Plenty of awesome RPGs have been released this year, nearly every one of them exclusively for the PS2, and plenty more are to come before the year’s end. With that in mind, it’s no secret that role-playing enthusiasts have been getting plenty of love as of late. But what about the fans of that oft-overlooked RPG sub-genre, the tactical-tastic “strategy” RPG? Well, it seems like they too will have their prayers answered with two new awesome games, both released this month; Final Fantasy Tactics (GBA), and this game, Disgaea: Hour of Darkness, lending themselves nicely as a one-two strategy RPG punch the likes of which should excite fans of the genre something powerful.
Those who have played and enjoyed Atlus’ tactical RPG magnum opus Tactics Ogre: The Knight of Lodis should be glad to know that the company’s latest character building, item collecting, isometrically projected, turn-based strategy affair is just as deep and involving as Tactics Ogre ever was. Newcomers to the genre will have to endure a pretty unforgiving learning curve though. Make no mistake, Disgaea is a strategy RPG game made specifically for hit-point fiends.
But to say that Disgaea is a conventional tactical RPG would be doing this game a grave injustice. Sure, all the familiar ear-marks of the genre are present here: 2D characters overlayed on traditional isometric battlefields, in-depth strategy-oriented combat, and a cute little story to keep things interesting, but developer Nippon Ichi has taken great measures to set Disgaea apart from the crowd.
Hour of Darkness’s story, for example, is about as unconventional and out of left field as any strategy RPG before it. The game’s protagonist, Laharl, a self-absorbed demon who also happens to be prince to the throne of the netherworld, is as unlikely a “hero” as one could expect. The game begins are Laharl is awakened from a two-year long slumber only to discover that his father, the netherworld king, is dead. The netherworld, desperately needing a new overlord, is up for grabs to anyone who is willing to claim it as their own. Laharl quickly vows to replace his father as demonic overlord head-honcho, by force if necessary, and thus begins the 13-chapter tale of Disgaea. The story plays out through the use of 2D cartoon illustrations and professionally voiced dialogue. The tone of the game is decidedly light-hearted and oftentimes just plain weird, but the various characters that you’ll meet up with and the assorted situations you’ll find yourself in are conducive to bouts of laughter and plights of aggression, each in equal measures.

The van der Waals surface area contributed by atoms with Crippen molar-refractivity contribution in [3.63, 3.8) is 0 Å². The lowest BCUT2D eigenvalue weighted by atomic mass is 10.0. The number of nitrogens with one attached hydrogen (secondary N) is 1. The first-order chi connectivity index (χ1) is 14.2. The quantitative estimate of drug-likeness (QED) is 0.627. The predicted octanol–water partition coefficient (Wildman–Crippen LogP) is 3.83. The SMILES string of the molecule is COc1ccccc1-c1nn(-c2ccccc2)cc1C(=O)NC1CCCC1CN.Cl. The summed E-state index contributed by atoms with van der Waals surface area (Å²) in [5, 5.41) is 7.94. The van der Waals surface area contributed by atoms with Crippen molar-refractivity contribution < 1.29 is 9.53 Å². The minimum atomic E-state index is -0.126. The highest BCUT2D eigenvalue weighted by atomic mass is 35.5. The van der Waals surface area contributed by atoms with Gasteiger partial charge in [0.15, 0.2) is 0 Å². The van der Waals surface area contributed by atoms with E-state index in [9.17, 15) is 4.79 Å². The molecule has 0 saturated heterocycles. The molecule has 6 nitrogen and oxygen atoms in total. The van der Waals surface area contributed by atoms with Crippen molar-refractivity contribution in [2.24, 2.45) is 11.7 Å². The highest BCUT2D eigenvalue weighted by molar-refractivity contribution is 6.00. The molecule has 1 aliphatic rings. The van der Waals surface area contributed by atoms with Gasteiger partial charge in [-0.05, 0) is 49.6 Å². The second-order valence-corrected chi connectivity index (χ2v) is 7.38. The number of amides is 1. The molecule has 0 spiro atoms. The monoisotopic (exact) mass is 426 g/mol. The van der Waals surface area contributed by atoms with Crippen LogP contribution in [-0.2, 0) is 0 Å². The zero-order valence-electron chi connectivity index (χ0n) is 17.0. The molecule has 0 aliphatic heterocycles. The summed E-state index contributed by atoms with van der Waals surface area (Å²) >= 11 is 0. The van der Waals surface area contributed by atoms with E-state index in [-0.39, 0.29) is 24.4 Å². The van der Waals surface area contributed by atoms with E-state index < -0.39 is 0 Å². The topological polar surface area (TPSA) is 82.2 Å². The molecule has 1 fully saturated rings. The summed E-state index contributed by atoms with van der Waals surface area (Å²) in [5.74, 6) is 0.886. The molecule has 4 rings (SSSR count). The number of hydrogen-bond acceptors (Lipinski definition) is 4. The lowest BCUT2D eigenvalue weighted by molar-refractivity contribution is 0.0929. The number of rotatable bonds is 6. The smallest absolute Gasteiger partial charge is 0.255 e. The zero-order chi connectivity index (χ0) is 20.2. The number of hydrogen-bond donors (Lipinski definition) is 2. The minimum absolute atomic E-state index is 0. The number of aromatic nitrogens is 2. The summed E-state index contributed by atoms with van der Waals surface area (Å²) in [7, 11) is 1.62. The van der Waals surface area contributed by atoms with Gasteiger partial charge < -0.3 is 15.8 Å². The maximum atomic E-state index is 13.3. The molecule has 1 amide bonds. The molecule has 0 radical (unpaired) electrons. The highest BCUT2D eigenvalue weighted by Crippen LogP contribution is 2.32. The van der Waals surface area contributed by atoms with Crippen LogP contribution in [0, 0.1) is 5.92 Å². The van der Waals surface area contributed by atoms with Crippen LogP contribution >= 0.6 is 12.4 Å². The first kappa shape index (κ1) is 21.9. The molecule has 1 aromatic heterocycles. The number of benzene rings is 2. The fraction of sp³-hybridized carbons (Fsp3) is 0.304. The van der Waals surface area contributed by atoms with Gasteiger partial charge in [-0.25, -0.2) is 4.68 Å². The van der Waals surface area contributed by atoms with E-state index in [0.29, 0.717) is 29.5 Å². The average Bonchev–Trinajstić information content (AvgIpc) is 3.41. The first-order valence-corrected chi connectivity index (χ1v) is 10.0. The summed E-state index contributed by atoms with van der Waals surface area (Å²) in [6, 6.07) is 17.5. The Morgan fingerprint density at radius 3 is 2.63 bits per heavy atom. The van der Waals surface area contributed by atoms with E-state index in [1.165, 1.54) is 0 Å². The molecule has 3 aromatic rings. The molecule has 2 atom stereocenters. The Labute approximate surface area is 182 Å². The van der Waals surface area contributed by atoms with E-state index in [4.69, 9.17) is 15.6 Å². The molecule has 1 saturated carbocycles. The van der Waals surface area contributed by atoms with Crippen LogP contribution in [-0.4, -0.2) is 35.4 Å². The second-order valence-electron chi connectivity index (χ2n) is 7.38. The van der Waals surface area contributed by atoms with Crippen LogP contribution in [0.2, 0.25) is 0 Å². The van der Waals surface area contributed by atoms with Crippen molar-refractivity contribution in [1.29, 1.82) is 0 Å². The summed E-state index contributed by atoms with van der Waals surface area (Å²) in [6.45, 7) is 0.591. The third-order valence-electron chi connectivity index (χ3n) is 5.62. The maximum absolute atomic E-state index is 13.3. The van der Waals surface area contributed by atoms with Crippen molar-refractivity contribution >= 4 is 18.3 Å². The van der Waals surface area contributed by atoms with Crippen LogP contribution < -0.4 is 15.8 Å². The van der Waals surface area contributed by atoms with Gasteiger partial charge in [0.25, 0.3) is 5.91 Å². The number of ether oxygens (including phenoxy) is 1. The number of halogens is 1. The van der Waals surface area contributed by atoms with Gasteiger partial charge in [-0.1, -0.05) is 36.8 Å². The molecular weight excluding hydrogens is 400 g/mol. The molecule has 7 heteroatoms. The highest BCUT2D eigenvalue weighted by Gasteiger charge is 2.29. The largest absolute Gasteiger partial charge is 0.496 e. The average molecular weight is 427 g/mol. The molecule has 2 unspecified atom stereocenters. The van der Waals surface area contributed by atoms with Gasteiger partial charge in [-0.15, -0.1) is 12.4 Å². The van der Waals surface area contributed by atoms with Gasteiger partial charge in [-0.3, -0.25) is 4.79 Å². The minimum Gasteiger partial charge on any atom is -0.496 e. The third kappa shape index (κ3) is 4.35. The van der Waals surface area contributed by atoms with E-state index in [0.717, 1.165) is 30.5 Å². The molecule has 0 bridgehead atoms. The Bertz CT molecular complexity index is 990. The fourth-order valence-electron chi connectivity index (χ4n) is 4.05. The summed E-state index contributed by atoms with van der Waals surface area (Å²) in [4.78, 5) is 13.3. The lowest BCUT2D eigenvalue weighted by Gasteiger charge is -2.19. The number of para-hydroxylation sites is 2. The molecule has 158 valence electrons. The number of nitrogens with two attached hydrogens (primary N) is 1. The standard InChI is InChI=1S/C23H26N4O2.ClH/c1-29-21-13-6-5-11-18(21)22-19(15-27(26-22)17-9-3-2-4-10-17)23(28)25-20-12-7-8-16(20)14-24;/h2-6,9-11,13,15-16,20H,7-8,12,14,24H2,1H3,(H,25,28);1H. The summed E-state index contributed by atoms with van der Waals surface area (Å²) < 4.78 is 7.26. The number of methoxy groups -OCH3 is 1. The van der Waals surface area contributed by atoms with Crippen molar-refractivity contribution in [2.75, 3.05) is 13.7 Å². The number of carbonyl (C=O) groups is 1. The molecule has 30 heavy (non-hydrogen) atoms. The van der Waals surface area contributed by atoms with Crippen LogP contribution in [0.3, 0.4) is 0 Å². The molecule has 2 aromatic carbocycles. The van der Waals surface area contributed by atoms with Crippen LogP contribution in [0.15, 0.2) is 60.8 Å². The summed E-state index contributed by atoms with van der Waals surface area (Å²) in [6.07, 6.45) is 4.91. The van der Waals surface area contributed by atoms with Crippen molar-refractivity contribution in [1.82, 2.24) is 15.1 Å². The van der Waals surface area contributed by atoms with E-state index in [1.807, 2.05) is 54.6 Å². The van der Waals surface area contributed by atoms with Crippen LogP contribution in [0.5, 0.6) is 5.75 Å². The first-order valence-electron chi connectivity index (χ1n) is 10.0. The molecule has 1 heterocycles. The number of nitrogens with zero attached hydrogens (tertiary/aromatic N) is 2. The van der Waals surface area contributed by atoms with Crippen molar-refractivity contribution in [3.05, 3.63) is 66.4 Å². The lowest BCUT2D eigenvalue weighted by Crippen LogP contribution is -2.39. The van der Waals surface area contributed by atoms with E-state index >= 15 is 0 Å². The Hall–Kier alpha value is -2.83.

Disgaea can essentially be boiled down to two simple ingredients: planning and combat. Each of the game’s chapters, which are formatted similarly to traditional anime TV episodes, contains a series of battles that must be waged and won before progressing. Between chapter battles, you are able to freely roam Laharl’s castle, which is surprisingly pimped out. You’ll be able to buy and sell items, weapons, and armor at the in-house battle shop, visit the “Item World” where you can literally go inside of your items and battle your way through the levels that exist within them (thus powering up said item and substantially buffing up your character’s stats in the process), get healed at the ever-helpful hospital, or petition an evil congressional group of powerful demonic politicians in order to open up better items, create new characters, and enhance your current characters abilities, among other things. Lots of other things. Lots and lots of other things, actually.